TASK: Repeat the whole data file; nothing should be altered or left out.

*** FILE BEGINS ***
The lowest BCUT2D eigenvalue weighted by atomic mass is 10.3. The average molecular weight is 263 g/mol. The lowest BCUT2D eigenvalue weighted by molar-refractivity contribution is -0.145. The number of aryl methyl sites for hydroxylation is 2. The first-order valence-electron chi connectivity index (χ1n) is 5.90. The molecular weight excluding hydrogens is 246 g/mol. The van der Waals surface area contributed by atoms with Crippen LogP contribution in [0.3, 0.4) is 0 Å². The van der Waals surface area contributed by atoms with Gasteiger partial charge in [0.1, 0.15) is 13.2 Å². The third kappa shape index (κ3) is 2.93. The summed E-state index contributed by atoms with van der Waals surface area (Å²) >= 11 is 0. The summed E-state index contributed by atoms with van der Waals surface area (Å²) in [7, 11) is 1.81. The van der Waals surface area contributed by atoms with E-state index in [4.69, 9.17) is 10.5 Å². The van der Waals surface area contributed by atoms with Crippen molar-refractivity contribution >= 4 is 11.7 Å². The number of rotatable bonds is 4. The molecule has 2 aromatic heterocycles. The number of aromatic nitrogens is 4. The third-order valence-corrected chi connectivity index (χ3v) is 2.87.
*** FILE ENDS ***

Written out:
The lowest BCUT2D eigenvalue weighted by atomic mass is 10.3. The average molecular weight is 263 g/mol. The lowest BCUT2D eigenvalue weighted by molar-refractivity contribution is -0.145. The number of aryl methyl sites for hydroxylation is 2. The first-order valence-electron chi connectivity index (χ1n) is 5.90. The molecular weight excluding hydrogens is 246 g/mol. The van der Waals surface area contributed by atoms with Crippen LogP contribution in [0.3, 0.4) is 0 Å². The van der Waals surface area contributed by atoms with Gasteiger partial charge in [0.1, 0.15) is 13.2 Å². The third kappa shape index (κ3) is 2.93. The summed E-state index contributed by atoms with van der Waals surface area (Å²) >= 11 is 0. The summed E-state index contributed by atoms with van der Waals surface area (Å²) in [7, 11) is 1.81. The van der Waals surface area contributed by atoms with E-state index in [4.69, 9.17) is 10.5 Å². The van der Waals surface area contributed by atoms with Crippen molar-refractivity contribution >= 4 is 11.7 Å². The number of rotatable bonds is 4. The molecule has 2 aromatic heterocycles. The number of aromatic nitrogens is 4. The third-order valence-corrected chi connectivity index (χ3v) is 2.87.